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Session 21 - Galaxies and Clusters of Galaxies.
Oral session, Monday, June 10
Humanities 3650,

[21.03] The Sunyaev-Zel'dovich Effect Imaged in Distant Galaxy Clusters

L. Grego (Cal Tech), J. Carlstrom (Univ. of Chicago), M. Joy (NASA/MSFC)

We present new images of the Sunyaev-Zel'dovich effect at 30 GHz towards several distant galaxy clusters. The Sunyaev-Zel'dovich effect is a spectral distortion imprinted on the cosmic microwave background radiation (CMBR) by the inverse Compton scattering of the low energy CMBR photons by hot (10^8 K) intracluster gas. This distortion is manifested as a small temperature decrement (.1 to 1 mK) at radio frequencies.

The SZ effect is proportional to the integral of the gas pressure along the line of sight (n_e T\times L), where n_e is the electron density, T is the gas temperature, and L is the line of sight spatial dimension of the gas. Since the gas itself emits bremsstrahlung radiation with an x-ray surface brightness proportional to n_e^2 T^1/2\times L, analysis of the SZ effect in conjunction with x-ray data can yield an estimate of L, which can consequently be used to derive an independent estimate of the distance to the cluster. Measurement of the SZ effect can therefore lead to the determination of cosmological parameters, including the Hubble constant. A sensitive, unbiased imaging survey of clusters at both radio and x-ray wavelengths is necessary to make reliable estimates of these parameters. Here we present new images for such a survey from data obtained using the Owens Valley Millimeter Array, outfitted with low noise HEMT amplifier receivers operating from 26 to 36 GHz. The first images obtained with this system are presented in Carlstrom, Joy, amp; Grego (1996).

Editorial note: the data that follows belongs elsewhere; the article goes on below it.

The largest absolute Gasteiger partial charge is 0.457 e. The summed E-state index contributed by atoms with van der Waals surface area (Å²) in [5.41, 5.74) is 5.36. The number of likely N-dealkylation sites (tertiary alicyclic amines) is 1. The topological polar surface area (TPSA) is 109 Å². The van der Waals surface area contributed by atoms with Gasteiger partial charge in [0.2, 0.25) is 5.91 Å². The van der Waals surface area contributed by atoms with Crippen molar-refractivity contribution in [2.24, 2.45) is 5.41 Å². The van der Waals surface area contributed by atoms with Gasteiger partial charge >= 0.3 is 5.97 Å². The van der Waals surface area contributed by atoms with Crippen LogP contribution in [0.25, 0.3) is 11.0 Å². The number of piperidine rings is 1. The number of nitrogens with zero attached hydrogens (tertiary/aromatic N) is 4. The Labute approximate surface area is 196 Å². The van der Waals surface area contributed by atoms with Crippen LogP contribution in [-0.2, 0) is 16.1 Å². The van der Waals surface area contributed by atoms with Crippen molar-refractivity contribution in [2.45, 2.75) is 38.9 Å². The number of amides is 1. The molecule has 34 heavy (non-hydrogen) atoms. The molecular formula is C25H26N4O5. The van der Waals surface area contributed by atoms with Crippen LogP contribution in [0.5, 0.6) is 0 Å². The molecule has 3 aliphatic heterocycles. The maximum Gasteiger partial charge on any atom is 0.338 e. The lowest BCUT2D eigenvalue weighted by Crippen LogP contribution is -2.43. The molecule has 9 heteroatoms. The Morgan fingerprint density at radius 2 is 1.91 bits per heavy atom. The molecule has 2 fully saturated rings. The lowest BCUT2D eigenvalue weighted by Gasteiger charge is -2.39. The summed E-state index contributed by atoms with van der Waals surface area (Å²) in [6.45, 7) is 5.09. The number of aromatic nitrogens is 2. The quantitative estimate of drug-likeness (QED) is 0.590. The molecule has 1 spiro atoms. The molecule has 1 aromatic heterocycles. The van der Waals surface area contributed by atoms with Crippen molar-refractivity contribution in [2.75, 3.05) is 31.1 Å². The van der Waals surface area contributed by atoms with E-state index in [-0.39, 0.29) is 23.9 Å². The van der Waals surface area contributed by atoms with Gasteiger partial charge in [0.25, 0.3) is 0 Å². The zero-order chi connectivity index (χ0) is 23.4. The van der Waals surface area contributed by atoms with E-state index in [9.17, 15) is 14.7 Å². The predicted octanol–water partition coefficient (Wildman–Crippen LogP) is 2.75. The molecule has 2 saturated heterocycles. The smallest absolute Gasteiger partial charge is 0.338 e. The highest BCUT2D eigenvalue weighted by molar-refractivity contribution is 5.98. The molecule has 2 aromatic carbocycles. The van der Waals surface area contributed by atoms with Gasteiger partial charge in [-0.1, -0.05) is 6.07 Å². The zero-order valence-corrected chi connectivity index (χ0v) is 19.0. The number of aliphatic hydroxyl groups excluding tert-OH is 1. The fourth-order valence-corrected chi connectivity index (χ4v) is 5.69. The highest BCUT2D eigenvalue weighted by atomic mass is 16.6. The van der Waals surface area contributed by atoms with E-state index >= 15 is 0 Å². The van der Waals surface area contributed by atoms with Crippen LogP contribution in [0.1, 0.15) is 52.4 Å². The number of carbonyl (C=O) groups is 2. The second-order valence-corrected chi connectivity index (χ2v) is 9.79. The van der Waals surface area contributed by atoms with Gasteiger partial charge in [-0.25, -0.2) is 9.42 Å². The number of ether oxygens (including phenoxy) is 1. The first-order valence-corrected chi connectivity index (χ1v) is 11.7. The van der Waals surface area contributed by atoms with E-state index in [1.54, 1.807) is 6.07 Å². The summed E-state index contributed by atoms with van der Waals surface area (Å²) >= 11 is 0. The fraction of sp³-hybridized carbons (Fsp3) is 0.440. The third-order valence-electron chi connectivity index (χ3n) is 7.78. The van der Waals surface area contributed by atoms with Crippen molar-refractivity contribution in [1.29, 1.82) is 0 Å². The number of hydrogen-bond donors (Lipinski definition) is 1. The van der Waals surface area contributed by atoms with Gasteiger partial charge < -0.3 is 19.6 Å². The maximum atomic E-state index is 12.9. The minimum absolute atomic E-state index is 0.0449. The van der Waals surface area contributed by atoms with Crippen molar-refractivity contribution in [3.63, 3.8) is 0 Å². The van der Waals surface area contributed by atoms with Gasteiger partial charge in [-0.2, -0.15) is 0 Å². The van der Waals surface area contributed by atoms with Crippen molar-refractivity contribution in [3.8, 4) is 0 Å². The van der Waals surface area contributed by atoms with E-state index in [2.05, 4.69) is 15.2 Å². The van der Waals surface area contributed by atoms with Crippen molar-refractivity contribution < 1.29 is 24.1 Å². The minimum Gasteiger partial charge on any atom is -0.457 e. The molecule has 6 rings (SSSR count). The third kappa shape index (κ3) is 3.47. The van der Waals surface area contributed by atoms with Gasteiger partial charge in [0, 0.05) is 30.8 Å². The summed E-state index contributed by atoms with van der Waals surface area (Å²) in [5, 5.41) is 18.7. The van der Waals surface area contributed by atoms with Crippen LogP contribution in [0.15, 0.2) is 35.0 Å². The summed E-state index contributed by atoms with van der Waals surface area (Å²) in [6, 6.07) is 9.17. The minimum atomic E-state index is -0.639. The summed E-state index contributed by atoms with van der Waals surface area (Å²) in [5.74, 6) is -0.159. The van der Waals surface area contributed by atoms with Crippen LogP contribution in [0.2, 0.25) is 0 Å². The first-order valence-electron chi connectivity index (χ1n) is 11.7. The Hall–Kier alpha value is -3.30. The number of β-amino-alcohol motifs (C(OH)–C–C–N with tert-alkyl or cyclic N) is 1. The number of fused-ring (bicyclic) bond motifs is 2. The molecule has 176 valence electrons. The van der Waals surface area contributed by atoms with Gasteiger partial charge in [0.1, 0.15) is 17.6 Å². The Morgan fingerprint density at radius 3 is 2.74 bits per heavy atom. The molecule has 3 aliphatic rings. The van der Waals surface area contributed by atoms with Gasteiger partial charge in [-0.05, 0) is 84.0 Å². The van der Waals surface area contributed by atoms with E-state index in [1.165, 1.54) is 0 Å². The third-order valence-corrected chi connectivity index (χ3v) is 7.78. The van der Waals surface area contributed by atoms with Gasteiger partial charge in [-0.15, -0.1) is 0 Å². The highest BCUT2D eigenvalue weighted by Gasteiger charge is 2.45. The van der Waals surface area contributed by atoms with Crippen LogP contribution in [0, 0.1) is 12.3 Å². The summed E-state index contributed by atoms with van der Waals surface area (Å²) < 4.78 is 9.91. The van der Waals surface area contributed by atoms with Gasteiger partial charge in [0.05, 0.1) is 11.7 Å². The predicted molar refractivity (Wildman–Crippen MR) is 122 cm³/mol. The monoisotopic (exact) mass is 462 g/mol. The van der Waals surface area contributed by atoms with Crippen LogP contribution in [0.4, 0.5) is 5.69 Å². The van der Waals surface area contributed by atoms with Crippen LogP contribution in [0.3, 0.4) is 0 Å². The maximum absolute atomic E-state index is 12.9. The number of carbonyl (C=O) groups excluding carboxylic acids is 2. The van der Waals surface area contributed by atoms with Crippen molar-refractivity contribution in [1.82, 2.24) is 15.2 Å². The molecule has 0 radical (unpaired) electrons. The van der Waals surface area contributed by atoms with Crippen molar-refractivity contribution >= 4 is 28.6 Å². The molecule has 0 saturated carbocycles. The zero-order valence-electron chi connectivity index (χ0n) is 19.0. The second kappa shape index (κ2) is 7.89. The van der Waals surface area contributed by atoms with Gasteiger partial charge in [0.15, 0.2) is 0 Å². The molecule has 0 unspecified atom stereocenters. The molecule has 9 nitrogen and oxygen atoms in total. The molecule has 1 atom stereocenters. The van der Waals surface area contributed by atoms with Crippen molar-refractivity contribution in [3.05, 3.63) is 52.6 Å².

Although the SZ effect is small even for rich clusters, use of highly sensitive receivers and the interferometric method's natural suppression of many systematic errors have enabled us to make high quality images of the effect. For example, we achieve sensitivities of 120 \muJy rms or better in a 1' beam, corresponding to 50\muK Rayleigh-Jeans brightness temperature. The brightest clusters observed were detectedwith signal to noise levels above 15. We will present the new images and discuss the results and their implications.

\centerline REFERENCES

Carlstrom, Joy, amp; Grego 1996, ApJ, 456, L75-L78

Program listing for Monday